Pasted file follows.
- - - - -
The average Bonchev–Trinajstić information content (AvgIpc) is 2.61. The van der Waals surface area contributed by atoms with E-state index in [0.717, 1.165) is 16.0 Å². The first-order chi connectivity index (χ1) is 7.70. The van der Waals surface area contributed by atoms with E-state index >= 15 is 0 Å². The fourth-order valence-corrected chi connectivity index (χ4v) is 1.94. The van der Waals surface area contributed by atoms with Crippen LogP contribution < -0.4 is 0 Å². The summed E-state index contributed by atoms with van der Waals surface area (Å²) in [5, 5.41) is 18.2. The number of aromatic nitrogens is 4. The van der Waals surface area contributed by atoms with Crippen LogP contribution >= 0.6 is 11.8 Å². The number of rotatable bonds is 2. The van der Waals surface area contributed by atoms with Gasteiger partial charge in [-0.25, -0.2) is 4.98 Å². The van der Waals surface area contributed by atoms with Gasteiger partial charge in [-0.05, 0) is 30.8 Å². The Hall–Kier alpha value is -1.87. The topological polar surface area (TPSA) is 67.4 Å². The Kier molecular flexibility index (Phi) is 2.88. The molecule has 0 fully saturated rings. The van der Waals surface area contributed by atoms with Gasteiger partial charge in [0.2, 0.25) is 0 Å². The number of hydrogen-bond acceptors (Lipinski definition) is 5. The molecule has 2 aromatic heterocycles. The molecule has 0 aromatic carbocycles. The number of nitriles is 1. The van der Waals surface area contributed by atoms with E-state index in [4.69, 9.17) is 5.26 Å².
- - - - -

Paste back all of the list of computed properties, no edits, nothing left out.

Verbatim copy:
The average Bonchev–Trinajstić information content (AvgIpc) is 2.61. The van der Waals surface area contributed by atoms with E-state index in [0.717, 1.165) is 16.0 Å². The first-order chi connectivity index (χ1) is 7.70. The van der Waals surface area contributed by atoms with E-state index >= 15 is 0 Å². The fourth-order valence-corrected chi connectivity index (χ4v) is 1.94. The van der Waals surface area contributed by atoms with Crippen LogP contribution < -0.4 is 0 Å². The summed E-state index contributed by atoms with van der Waals surface area (Å²) in [5, 5.41) is 18.2. The number of aromatic nitrogens is 4. The van der Waals surface area contributed by atoms with Crippen LogP contribution >= 0.6 is 11.8 Å². The number of rotatable bonds is 2. The van der Waals surface area contributed by atoms with Gasteiger partial charge in [-0.25, -0.2) is 4.98 Å². The van der Waals surface area contributed by atoms with Gasteiger partial charge in [-0.05, 0) is 30.8 Å². The Hall–Kier alpha value is -1.87. The topological polar surface area (TPSA) is 67.4 Å². The Kier molecular flexibility index (Phi) is 2.88. The molecule has 0 fully saturated rings. The van der Waals surface area contributed by atoms with Gasteiger partial charge in [0.2, 0.25) is 0 Å². The number of hydrogen-bond acceptors (Lipinski definition) is 5. The molecule has 2 aromatic heterocycles. The molecule has 0 aromatic carbocycles. The number of nitriles is 1. The van der Waals surface area contributed by atoms with E-state index in [4.69, 9.17) is 5.26 Å².